(not at the disco)
My name is Tia, and I have depression. This weekly column will discuss the little bumps in the road, the lows, the highs, and the mundane existence of living with depression. ‘Insane in the Membrane’ will not pretend to have all, if any, answers to mental health. But it will use real situations that I have experienced in the attempt to chip away at the stigma of mental illness. Or, at least, the stigma that I see.
Stress manifests in many forms and can feel impossible to restrain. Because stress isn’t something you can see, it’s hard to diagnose or offer practical advice on. Like most mental illnesses, it varies with each person and can affect you physically, emotionally and mentally. In my last year of school, I had severe stomach pain. I went to doctor after doctor, but frustratingly none could explain what the problem was. It was after a CT scan and the elimination of the last possible diagnosis that I was told it could be stress. The idea that stress could have such a physical impact was bizarre, how was I to manage it? The physical symptoms of stress usually involve insomnia, headaches and low energy but it can also play a role in heart problems, asthma and high blood pressure. Since I couldn’t magically evaporate what was triggering my stress (I evidently took school exams way too seriously), I had to take calming pills and cut out dairy, tomatoes and white wine. Although not causes of stress, the acidity in those products can exacerbate the problem, potentially developing into allergies. Stress seems like an everyday issue, but brushing symptoms off can result in much more serious effects, i.e. a heart attack… or no white wine forever!
Excessive moments of stress can cause panic attacks. Unprovoked and unpredictable, panic attacks are not caused by triggers (anxiety attacks are). This is partly why they are so alarming. There is no universal cause for why they occur, and yet they are overwhelmingly distressing. The symptoms include sweating, shaking, feelings of choking, faintness and shortness of breath, heart palpitations, chest pain and a fear of dying, or of losing control. Full-blown panic attacks include at least four or more of these symptoms – a scary combination. My panic attacks never happen without crying, and with these uncontrollable racking sobs my throat clogs and my breath comes short. During them, although hard to focus on much else but this possibility of dying, I try to concentrate on my breathing, stabilising at least one part of my body. Mind suggests grounding techniques, to keep you connected to the present.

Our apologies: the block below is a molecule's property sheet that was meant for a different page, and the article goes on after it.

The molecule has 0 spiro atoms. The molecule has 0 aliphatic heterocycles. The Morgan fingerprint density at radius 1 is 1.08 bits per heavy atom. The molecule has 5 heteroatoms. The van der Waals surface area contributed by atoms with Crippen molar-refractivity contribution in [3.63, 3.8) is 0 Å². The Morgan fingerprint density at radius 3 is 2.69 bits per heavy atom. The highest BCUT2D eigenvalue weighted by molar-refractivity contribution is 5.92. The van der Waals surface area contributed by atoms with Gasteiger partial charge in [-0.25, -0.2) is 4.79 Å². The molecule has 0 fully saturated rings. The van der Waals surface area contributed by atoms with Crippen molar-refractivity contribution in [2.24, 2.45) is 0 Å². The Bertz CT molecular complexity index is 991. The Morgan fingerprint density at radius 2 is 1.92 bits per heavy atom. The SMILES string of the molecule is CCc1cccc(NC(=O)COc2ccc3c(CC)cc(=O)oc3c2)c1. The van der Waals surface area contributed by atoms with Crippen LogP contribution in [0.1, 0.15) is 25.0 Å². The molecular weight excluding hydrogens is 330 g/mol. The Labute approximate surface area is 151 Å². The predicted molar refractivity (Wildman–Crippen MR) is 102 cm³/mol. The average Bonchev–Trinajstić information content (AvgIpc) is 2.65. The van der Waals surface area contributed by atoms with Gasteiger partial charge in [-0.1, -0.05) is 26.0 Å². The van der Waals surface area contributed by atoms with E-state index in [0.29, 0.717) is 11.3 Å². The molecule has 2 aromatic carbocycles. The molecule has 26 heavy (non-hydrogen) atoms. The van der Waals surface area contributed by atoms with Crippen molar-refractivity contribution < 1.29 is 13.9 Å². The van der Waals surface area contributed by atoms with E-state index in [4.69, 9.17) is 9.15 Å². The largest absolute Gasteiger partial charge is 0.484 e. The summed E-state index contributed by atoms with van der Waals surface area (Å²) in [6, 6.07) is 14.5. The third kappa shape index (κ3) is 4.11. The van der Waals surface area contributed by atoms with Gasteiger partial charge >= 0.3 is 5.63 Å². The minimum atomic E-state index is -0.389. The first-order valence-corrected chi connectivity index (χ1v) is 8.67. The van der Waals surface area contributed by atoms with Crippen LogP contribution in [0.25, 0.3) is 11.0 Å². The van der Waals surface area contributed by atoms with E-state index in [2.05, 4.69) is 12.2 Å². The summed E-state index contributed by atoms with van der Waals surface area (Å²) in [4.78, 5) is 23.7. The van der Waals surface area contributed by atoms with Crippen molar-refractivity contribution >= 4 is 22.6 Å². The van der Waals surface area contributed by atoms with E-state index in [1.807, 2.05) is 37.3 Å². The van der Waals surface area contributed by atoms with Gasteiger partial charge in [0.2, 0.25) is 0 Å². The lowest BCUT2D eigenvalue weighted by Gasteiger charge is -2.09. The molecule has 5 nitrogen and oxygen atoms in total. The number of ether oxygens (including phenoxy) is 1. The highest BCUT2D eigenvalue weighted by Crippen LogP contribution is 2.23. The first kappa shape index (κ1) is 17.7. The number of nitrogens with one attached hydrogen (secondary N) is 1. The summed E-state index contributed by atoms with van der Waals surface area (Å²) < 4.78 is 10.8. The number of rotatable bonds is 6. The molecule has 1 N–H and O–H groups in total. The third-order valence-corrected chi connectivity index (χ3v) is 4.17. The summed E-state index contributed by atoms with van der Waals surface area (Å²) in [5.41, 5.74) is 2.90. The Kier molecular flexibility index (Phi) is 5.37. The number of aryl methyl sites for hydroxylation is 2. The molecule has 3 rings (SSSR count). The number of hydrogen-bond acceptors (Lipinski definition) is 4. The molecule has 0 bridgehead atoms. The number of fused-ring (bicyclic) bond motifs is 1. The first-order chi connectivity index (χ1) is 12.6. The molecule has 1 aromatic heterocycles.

After a panic attack I often jot down how I was feeling during it – what came to mind, what did my panicked state conjure up? Whenever I felt out of control, the act of putting my thoughts down on paper helped make the panic more digestible. Revisiting them later, I’d try to disassociate the thought process. It’s cathartic and definitely better than some alternatives.
Here’s some notes I wrote when I was living in Russia, homesick and overwhelmed with a new language and culture. Although the text is negative, just getting the words out on a page made me feel much calmer and under control.
“Sometimes it seemed as if she created the world she lived in. Her imagination running wild, painting a tormented youth. But life hadn’t been harsh. The only person she disappointed was herself. Friends and family looked upon her with love. How come she couldn’t see what they saw? Why did her chest threaten to suffocate her? Her mind was like a treacherous wind crashing into a calm sea. The stillness she dreamed of became a distant memory as she fought to regain control of her mind and breath. If only it was as simple as switching off.